Alumni

Lessons Learned: Scientific Thinking to Entrepreneurial Spirit

Jing Deng is a postdoctoral research fellow at the Skirball Institute and the AIDS Research Center at NYU Langone Medical Center. Inspired by her aunt, who is a successful entrepreneur in China, Jing merges her love of science and entrepreneurship, and develops a strong desire to help scientists streamline the research process, to eventually accelerate the pace of scientific discovery.

Steve Blank’s 5-Day Lean Launchpad Course helped me define the difference between scientific thinking and entrepreneurial spirit.

During the course, my partner Fang-Ke Huang and I spent quality time with Steve Blank and the teaching team going through the customer discovery process to redefine and validate our hypotheses. I learned how to talk to my target customers to identify their “real pain” which helps us get accurate insights into our business model. As a scientist, I learned so much about transforming scientific thinking into entrepreneurship, and Steve Blank left me feeling inspired and encouraged after the 5 Day Lean LaunchPad Course.

Knowing the Differences between Scientists and Entrepreneurs & Bridging the Gap

During the process of this class, our team has done 53 customer interviews with people from different fields, including scientists and businessman, which make me gradually realize that there are the big differences between scientists and entrepreneurs:

In academia, scientists make our reputations based on what we know. We don’t “profit” from this knowledge until we publish it and can explain how to reproduce our work to others. Only then is our professional reputation enhanced and our research validated. Scientists are generally motivated by publication success, research grants, and tenure offers. But scientists typically don't need to see a meaningful financial reward for the work unless it is commercialized. And yet still many of us don't pursue this path.

Scientists and Entrepreneurs have different motivations, incentives and expectations. Adapted from Copyright 2011 Illinois Partners Executive Services, LLC.

Scientists and entrepreneurs have very different incentives and perspectives. Entrepreneurs don’t profit from their work until they create something, which often has commercial value with privileged information. The best entrepreneurs may not be concerned with getting credit for their ideas, but they and their investors require the financial payoff. On the other hand, they are either born or learn to deeply understand the needs of customers, partners and even competitors.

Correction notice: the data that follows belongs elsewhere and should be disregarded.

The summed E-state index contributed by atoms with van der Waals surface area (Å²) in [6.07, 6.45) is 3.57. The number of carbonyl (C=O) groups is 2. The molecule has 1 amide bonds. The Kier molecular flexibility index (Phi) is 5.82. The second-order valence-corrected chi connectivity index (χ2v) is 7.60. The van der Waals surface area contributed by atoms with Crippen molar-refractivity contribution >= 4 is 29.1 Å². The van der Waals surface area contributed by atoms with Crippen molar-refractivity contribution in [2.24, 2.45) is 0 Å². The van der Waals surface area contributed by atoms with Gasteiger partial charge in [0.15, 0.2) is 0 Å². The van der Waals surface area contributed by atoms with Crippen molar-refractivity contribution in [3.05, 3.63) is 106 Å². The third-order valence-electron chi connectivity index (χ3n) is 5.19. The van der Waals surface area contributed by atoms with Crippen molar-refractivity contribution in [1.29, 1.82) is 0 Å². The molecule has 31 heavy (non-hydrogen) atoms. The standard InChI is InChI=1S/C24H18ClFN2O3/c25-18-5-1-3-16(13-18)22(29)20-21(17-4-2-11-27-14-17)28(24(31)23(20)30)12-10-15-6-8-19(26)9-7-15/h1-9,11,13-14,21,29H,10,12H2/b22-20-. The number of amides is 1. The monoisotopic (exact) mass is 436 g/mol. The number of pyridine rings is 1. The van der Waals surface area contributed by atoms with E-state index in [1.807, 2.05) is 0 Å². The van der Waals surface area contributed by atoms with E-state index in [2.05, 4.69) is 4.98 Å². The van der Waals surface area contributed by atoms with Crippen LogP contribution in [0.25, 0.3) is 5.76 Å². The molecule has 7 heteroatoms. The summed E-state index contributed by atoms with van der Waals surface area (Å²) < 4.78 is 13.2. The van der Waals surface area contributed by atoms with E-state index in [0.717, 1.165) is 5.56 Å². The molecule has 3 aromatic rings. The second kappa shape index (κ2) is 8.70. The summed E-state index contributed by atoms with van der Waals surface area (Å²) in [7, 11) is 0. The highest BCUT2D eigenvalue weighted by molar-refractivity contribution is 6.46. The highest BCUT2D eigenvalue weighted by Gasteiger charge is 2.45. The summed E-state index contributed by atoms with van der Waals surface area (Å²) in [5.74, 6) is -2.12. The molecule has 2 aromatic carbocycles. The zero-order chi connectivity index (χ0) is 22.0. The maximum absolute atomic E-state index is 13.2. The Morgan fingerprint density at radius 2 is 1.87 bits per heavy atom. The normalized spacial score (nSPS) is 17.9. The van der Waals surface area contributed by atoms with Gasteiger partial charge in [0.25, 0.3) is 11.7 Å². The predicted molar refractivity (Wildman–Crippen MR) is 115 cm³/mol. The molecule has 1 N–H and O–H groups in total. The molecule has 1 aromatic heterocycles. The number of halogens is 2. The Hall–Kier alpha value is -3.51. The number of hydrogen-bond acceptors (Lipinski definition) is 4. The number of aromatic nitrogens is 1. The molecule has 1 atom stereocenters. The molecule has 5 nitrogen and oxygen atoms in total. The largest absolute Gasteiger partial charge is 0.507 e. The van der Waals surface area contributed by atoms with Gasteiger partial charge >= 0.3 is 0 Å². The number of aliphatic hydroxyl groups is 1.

Entrepreneurs often take advantage of their ability to connect the dots when many of those dots do not yet exist, such as coming up with applications and markets for new and untested technologies. This ability is clearly much more art than science, and I think requires a mind and personality that may be more Picasso than Albert Einstein, as Steve mentioned many times in our course: “Entrepreneurs are artists.”

Entrepreneurs are typically not willing to take risk for risk's sake either, but they'll take it if it's necessary to start or further their business. To become a good entrepreneur, scientists need to enhance their ability to “connect the dots” by learning from entrepreneurs how to handle substantial uncertainty and risks.

Use "Human Being Language" First

During the first day of the course, we introduced our idea to Steve and the teaching team. They quickly pointed out a problem in our presentation: “What's the problem you're trying to solve?”

After getting advice, we found out that we really needed to work hard on making our idea easy to understand for potential customers, partners, future employees and investors. I realized that making a complicated idea sounds simple and compelling is an art.  This skill also becomes very helpful and useful during customer interviews. Even now, I keep this lesson in my mind whenever I try to explain any idea to others.

Your Gut has More Information Than You Do

On the 4th day of the course, my team had a very special interview with an executive director. Although the interview went smoothly, she seemed confused about our ideas. Immediately, I changed the tone and started to discuss deeper questions. The director started to realize her needs and sincerely told us a lot about the company's current concerns and pains by showing us detailed information and helping us set up a meeting with her boss.

When we reported our story to Steve, he said “Very Good! Have you found that you two have very complementary personalities?” He pointed at me and with a big laugh said, “Jing you are as crazy as me. You have entrepreneurial DNA in your body. You move fast and make decision quickly.” Then he turned to my partner and said, “You are just like my co-founder and you should try to catch up with Jing’s speed. When you ask questions, first think about whether or not it's relevant, especially when you need to make quick but important decisions."

Steve explained that it's important to trust your gut sometimes.  After a certain point, waiting to get all the information before making a decision isn't feasible. Waiting too long will make your decision late and meaningless. Gut instincts are informed in ways we don’t even understand. They are built on years of experience, and subconscious observations about human nature. I have learned this many times in the past, especially when it came to decisions about people — who to trust, who to talk with, and who to keep on board.

Now, my gut is telling me to continue with our Lean LaunchPad startup, CookScience — and we will.

Alumni